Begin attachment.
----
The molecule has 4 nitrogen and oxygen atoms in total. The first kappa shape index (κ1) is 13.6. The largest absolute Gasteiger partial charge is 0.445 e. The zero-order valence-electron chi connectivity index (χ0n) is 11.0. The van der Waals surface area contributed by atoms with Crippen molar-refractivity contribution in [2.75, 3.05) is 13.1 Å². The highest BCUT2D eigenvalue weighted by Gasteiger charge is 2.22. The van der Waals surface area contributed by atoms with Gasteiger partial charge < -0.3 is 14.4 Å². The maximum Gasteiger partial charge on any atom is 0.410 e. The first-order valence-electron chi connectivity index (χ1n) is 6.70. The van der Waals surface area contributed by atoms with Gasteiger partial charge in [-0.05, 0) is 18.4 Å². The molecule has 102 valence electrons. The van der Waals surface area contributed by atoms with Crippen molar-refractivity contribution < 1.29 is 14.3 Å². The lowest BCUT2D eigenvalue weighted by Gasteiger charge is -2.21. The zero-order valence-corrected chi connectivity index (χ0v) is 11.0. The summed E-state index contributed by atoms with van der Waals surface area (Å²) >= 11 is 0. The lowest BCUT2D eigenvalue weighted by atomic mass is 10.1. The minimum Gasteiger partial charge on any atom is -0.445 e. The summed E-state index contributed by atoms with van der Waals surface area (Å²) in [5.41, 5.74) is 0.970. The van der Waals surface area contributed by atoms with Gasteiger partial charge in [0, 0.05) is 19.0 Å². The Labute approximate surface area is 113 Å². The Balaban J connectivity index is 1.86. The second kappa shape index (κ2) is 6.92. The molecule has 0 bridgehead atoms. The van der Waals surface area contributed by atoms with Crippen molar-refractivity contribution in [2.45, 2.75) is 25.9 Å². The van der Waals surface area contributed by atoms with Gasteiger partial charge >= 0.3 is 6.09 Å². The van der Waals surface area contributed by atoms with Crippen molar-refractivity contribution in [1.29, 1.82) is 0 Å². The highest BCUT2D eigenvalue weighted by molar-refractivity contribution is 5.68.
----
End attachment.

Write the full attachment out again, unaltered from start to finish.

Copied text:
The molecule has 4 nitrogen and oxygen atoms in total. The first kappa shape index (κ1) is 13.6. The largest absolute Gasteiger partial charge is 0.445 e. The zero-order valence-electron chi connectivity index (χ0n) is 11.0. The van der Waals surface area contributed by atoms with Crippen molar-refractivity contribution in [2.75, 3.05) is 13.1 Å². The highest BCUT2D eigenvalue weighted by Gasteiger charge is 2.22. The van der Waals surface area contributed by atoms with Gasteiger partial charge < -0.3 is 14.4 Å². The maximum Gasteiger partial charge on any atom is 0.410 e. The first-order valence-electron chi connectivity index (χ1n) is 6.70. The van der Waals surface area contributed by atoms with Gasteiger partial charge in [-0.05, 0) is 18.4 Å². The molecule has 102 valence electrons. The van der Waals surface area contributed by atoms with Crippen molar-refractivity contribution < 1.29 is 14.3 Å². The lowest BCUT2D eigenvalue weighted by Gasteiger charge is -2.21. The zero-order valence-corrected chi connectivity index (χ0v) is 11.0. The summed E-state index contributed by atoms with van der Waals surface area (Å²) >= 11 is 0. The lowest BCUT2D eigenvalue weighted by atomic mass is 10.1. The minimum Gasteiger partial charge on any atom is -0.445 e. The summed E-state index contributed by atoms with van der Waals surface area (Å²) in [5.41, 5.74) is 0.970. The van der Waals surface area contributed by atoms with Gasteiger partial charge in [0, 0.05) is 19.0 Å². The Labute approximate surface area is 113 Å². The Balaban J connectivity index is 1.86. The second kappa shape index (κ2) is 6.92. The molecule has 0 bridgehead atoms. The van der Waals surface area contributed by atoms with Crippen molar-refractivity contribution in [2.45, 2.75) is 25.9 Å². The van der Waals surface area contributed by atoms with Gasteiger partial charge >= 0.3 is 6.09 Å². The van der Waals surface area contributed by atoms with Crippen molar-refractivity contribution in [1.29, 1.82) is 0 Å². The highest BCUT2D eigenvalue weighted by molar-refractivity contribution is 5.68.